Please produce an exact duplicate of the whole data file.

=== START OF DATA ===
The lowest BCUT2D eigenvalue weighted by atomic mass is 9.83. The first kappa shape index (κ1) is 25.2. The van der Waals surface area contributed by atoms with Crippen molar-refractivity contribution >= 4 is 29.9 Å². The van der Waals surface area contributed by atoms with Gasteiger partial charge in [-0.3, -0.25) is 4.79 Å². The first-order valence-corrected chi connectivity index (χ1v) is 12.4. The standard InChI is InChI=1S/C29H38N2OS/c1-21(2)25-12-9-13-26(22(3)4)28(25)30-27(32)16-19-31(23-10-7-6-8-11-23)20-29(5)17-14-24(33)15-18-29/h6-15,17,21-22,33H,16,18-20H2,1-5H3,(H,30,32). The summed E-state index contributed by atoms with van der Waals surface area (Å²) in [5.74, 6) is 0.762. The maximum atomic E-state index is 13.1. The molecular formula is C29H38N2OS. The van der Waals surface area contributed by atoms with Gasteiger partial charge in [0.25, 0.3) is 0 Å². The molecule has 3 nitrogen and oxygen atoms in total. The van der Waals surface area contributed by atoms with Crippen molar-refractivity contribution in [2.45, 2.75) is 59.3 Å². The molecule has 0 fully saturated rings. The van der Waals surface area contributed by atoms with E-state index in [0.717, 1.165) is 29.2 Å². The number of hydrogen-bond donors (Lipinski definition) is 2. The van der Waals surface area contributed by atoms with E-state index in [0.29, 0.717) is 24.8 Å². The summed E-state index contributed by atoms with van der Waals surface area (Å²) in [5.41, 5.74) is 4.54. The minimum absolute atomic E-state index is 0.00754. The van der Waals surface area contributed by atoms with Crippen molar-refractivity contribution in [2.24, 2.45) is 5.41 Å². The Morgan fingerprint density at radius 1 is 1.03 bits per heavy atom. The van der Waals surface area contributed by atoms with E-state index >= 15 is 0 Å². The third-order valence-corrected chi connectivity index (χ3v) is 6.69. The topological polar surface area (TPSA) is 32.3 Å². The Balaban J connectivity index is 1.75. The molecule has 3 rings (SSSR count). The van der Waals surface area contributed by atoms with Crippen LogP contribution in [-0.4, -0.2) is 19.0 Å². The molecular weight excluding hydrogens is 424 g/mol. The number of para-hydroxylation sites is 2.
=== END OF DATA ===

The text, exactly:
The lowest BCUT2D eigenvalue weighted by atomic mass is 9.83. The first kappa shape index (κ1) is 25.2. The van der Waals surface area contributed by atoms with Crippen molar-refractivity contribution >= 4 is 29.9 Å². The van der Waals surface area contributed by atoms with Gasteiger partial charge in [-0.3, -0.25) is 4.79 Å². The first-order valence-corrected chi connectivity index (χ1v) is 12.4. The standard InChI is InChI=1S/C29H38N2OS/c1-21(2)25-12-9-13-26(22(3)4)28(25)30-27(32)16-19-31(23-10-7-6-8-11-23)20-29(5)17-14-24(33)15-18-29/h6-15,17,21-22,33H,16,18-20H2,1-5H3,(H,30,32). The summed E-state index contributed by atoms with van der Waals surface area (Å²) in [5.74, 6) is 0.762. The maximum atomic E-state index is 13.1. The molecular formula is C29H38N2OS. The van der Waals surface area contributed by atoms with Gasteiger partial charge in [0.25, 0.3) is 0 Å². The molecule has 3 nitrogen and oxygen atoms in total. The van der Waals surface area contributed by atoms with Crippen molar-refractivity contribution in [2.45, 2.75) is 59.3 Å². The molecule has 0 fully saturated rings. The van der Waals surface area contributed by atoms with E-state index in [0.717, 1.165) is 29.2 Å². The number of hydrogen-bond donors (Lipinski definition) is 2. The van der Waals surface area contributed by atoms with E-state index in [0.29, 0.717) is 24.8 Å². The summed E-state index contributed by atoms with van der Waals surface area (Å²) in [5.41, 5.74) is 4.54. The minimum absolute atomic E-state index is 0.00754. The van der Waals surface area contributed by atoms with Crippen molar-refractivity contribution in [2.24, 2.45) is 5.41 Å². The Morgan fingerprint density at radius 1 is 1.03 bits per heavy atom. The van der Waals surface area contributed by atoms with E-state index >= 15 is 0 Å². The third-order valence-corrected chi connectivity index (χ3v) is 6.69. The topological polar surface area (TPSA) is 32.3 Å². The Balaban J connectivity index is 1.75. The molecule has 3 rings (SSSR count). The van der Waals surface area contributed by atoms with Crippen LogP contribution in [-0.4, -0.2) is 19.0 Å². The molecular weight excluding hydrogens is 424 g/mol. The number of para-hydroxylation sites is 2.